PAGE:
The multivariable analysis showed that older age; male sex; obesity; smoking habit; alcohol drinking status; higher consumption of fatty food, pickled food, or fried food; and lower physical activity were predictors of early colorectal neoplasm, which was consistent with the results from previous investigations.38–42 Age is a major determinant of CRC risk; therefore, cancer screening is usually not recommended to young people. The finding that men were at increased risk of early colorectal neoplasm was consistent with other finding on different populations worldwide. Sufficient evidence indicated that a family history of CRC was significantly associated with a higher risk of colorectal neoplasm.21–24,26,33 The present study also demonstrated a close association between positive family history of CRC and early colorectal neoplasm (OR = 2.78, 95% CI: 2.08–3.71). It has been reported widely that lifestyle is a well-established risk factor for CRC and associated with the occurrence of adenomas.20,38 The result also showed that obesity, smoking, and alcohol drinking were associated with an increased risk of early colorectal neoplasm, while regular moderate-to-intensity physical activity was a protective factor, consistent with previous findings.39,42–45

The proposed model was reliable and practical. On the one hand, the risk-based model could provide accurate information about the personal risks of colorectal neoplasm. On the other hand, the perceptions of personal risks might be translated into behavior and lifestyle changes, which would potentially reduce personal risks or prevent cancer. As advocated by Stegeman I,46 screening should be performed not only to find early cancer cases but also to prevent cancer by further interfering with risk factors. Besides, given the race and ethnicity differences in the CRC prevalence, the proposed model with specific Chinese characteristics could be more practical. When applying the risk model to screening practice, not only clinicians can tailor screening based on a person’s predicted risk of colorectal neoplasm but also average people could have more chance to gain expected health benefits, such as life expectancy of screens, preventive risk factors, healthy lifestyle and disease. Hence, it was believed that the proposed model was not just a risk-based model but also a benefit-based model.

This study had several strengths and limitations. The major limitation of the study was the lack of external validation. Hence, further external large-population-based validation studies are required for model discrimination and implementation. Another limitation was that the data was from the screening cohort and not every participant received colonoscopy, which might have precluded the outcome evaluation and led to misclassification bias. However, the control group might have probably more cases of early colorectal neoplasm undetected, thus diluting the association in the model and making the results relatively conservative. Moreover, the physical measurement, such as weight, in the present study was performed only once at the baseline, leading to difficulty in assessing the impact of possible change on the result. Besides, the self-report lifestyle habits would give rise to information bias. The most important strength of the study was that a population-based nested case–control study with data collected from a large-population community-based cohort could minimize the possibility that the associations in the study for building the model were due to early disease effects compared with normal retrospective case–control studies and maximize the stability of the model. In addition, the information was obtained by experienced physicians through face-to-face interview, and the physical indicators such as height and weight were measured using unified instruments, minimizing the detection and information biases.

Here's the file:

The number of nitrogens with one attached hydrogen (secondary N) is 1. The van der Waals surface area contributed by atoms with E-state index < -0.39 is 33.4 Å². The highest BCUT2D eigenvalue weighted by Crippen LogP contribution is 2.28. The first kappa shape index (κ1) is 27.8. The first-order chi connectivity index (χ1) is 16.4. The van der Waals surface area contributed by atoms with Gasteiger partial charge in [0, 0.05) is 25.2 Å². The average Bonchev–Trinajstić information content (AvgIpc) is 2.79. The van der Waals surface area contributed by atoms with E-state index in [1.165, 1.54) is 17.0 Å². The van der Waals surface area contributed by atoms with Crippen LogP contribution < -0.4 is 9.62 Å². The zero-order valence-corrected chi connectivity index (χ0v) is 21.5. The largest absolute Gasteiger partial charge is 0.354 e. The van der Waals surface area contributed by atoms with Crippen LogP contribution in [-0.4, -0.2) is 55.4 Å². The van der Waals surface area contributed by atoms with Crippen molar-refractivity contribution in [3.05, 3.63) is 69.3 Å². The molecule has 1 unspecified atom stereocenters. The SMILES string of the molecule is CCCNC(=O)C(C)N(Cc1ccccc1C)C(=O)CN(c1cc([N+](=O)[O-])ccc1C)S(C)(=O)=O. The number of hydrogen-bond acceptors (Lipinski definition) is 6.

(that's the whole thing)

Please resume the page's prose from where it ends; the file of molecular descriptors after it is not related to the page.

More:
In conclusion, a risk determination model with a better discriminator power was developed in this study for early colorectal neoplasm that might optimize the screening strategy by identifying residents at increased risks. This risk-based model could improve the pre-selection for screening and contribute a lot to efficient population-based screening in low-resource countries. People at high risk might be entitled to change their behaviors and lifestyles so that they would achieve more health benefits. Artificial intelligence (AI) models will change current CRC screening strategy in the near future when AI technology is increasingly used in CRC detection.47 Previously hampered by poor participation and poor performance of community endoscopists, the future AI-based CRC model will make screening universally feasible and reliable.


The authors thank all the participants, the primary care physicians and their institutions for their contributions to this study.


This study was supported by the Grant of National Natural Science Foundation of China (No. 81871958), the Grant of Shanghai Municipal Health Commission (No. 2020JZX0206), and the Fudan University Shanghai Cancer Center Institutional Fund (No. YJRC1701).


The authors declared no conflict of interest for this work.